ICC Cricket World Cup 2011 / News
South Africa v West Indies, Group B, World Cup 2011, Delhi
Police cause food shortage at Kotla
Firdose Moonda at the Feroz Shah Kotla
February 24, 2011
A food prevention exercise by the Delhi police resulted in a severe food shortage at the Feroz Shah Kotla during the match between West Indies and South Africa. Until the late stages of the match, more than 150 service people, spectators, and media were without food due to the police crackdown. There was even the danger of the South African team going into the game without lunch.
"We arrived at 12.30 and made arrangements for lunch to arrive then but it only arrived at 13.10 because of the security and police," Mohammed Moosajee, the South African team manager, told ESPNCricinfo. West Indies, however, arrived a little after 13.00 and found their food was on time, some of them having eaten at the hotel. South Africa's 40-minute wait, though, was much shorter than the hours other people had to endure before being allowed to eat.
Trucks carrying food packs for all the service staff in the stadium, including ball boys and ushers, were turned away at the gates. Police denied them entry, effectively allowing all the food they had brought with them to go to waste. "Our vehicles were all accredited, but only two of them came in and one was turned back," one of the catering managers at the venue said. "We were not allowed to bring anything in. The food was all cooked, but it all spoiled."
Someone else who was at risk of having his prepared food go bad was television commentator and former England opener Geoffrey Boycott, who had brought his own meal with him. He had suffered from throat cancer and caters for his specific eating needs. "I don't eat curries, which is what they normally give you. So I bring sandwiches. Anything which is spicy just burns," he said. Police wanted him to leave the sandwiches outside but Boycott wouldn't budge. "I said, 'I want to speak to the general or the brigadier, whoever's in charge, 'cause I'm taking my bloody sandwiches in'." An official came to Boycott's rescue and ensured he was able to take his sandwiches with him.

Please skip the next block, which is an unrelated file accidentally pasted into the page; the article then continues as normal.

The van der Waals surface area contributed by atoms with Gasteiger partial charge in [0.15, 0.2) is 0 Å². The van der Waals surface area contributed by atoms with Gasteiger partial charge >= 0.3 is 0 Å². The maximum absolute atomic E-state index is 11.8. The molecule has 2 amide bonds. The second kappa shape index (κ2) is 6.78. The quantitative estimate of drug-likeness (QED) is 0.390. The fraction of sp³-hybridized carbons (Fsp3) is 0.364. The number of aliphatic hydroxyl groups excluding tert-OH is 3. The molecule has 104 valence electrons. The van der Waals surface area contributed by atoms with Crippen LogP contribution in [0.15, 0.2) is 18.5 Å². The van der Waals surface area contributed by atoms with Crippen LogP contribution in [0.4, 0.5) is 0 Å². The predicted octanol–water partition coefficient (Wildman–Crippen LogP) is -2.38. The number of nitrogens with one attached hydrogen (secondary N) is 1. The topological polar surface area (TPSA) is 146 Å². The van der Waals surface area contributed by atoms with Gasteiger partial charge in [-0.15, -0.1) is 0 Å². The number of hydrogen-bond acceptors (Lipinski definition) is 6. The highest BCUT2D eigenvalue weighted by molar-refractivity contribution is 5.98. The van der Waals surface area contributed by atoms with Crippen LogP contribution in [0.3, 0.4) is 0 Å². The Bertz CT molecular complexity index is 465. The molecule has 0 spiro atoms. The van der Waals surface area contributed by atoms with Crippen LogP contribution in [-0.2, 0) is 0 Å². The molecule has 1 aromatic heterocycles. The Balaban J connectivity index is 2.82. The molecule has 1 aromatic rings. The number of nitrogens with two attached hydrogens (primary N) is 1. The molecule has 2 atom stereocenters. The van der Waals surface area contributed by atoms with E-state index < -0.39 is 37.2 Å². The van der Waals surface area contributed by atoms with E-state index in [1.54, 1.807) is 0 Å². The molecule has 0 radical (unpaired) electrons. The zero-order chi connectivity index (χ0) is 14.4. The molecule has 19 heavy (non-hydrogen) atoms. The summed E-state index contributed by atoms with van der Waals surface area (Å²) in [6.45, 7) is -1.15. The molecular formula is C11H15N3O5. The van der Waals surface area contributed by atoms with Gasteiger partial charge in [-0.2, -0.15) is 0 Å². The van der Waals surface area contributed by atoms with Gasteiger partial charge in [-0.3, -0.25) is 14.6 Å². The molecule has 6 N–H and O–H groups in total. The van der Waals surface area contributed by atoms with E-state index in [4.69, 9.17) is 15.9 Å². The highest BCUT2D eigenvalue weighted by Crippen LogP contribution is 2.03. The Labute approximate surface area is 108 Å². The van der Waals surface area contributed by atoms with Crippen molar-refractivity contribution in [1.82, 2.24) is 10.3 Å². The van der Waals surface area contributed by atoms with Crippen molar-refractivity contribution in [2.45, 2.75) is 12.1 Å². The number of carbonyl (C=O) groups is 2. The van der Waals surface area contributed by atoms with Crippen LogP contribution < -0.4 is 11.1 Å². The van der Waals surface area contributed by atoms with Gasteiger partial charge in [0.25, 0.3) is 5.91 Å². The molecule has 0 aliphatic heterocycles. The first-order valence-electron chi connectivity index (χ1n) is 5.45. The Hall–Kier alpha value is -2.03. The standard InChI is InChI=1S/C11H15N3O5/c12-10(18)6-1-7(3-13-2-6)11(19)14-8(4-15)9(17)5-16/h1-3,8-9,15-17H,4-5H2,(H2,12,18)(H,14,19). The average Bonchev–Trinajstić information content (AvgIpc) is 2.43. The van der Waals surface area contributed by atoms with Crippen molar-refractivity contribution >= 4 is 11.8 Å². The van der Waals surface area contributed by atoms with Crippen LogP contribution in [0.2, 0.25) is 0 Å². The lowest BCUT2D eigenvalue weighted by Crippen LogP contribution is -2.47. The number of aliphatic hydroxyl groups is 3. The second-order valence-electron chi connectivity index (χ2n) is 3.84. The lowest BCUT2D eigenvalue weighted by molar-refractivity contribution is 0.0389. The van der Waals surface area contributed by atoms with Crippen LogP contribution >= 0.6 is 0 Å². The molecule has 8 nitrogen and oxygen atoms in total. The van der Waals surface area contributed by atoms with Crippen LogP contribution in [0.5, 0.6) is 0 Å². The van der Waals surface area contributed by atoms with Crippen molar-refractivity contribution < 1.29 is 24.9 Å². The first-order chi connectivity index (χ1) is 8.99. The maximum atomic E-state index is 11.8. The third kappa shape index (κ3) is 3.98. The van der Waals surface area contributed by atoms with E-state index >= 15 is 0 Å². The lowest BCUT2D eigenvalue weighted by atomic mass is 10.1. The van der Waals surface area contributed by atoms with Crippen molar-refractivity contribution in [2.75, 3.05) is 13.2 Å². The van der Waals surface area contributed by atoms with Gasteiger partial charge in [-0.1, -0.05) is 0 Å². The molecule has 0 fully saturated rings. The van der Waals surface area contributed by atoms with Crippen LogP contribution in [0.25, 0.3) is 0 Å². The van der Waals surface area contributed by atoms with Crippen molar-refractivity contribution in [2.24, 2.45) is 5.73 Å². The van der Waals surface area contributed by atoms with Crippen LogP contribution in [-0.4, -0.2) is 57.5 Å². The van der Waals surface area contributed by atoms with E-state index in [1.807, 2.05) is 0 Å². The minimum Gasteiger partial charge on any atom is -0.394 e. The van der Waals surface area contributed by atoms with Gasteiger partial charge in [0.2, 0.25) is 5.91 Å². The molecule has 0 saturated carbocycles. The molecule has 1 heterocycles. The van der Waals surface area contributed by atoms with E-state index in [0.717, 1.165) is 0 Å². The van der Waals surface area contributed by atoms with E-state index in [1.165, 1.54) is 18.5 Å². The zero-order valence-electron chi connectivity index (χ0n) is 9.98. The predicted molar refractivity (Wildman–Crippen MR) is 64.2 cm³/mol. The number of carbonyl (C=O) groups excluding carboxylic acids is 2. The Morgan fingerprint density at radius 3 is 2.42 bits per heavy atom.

Fans did not go completely hungry but the usual selection of food, ranging from Indian snacks, patties, samosas, was nowhere to be found, not even in the expensive pavilion stand where tickets were close to Rs 4600. Only sponsor's soft drinks and potato chips stalls were allowed inside the stadium. Other vendors were not allowed into the venue, something that can only be achieved as a result of weeks of planning, as is done at the IPL.
An administrator with the IPL team, the Delhi Daredevils, who play their matches at the Kotla, said the franchise sets up a fully functional office at the stadium six weeks before the tournament starts. It is that office which the ICC has operated out of in the run-up to the event. They meet with the police once a week in order to brief them on what food is coming through and when to expect it. With the ICC not going into such intricate details with the security forces, they have not been able to ensure the same kind of cooperation.
The food scarcity was one of several issues that the media faced. Accredited tickets did not work at the security scanners, everything from the wi-fi to the coffee machine collapsed for a few hours, and the meals for the photographers went the same way as the food for the service people. Fresh packs had to be prepared and sent to the stadium, and were eventually let in close to the end of play. Reporters who had been through matches in Dhaka, Ahmedabad and Delhi gave the Kotla the thumbs down - in overall organisation, not merely in matters pertaining to food.
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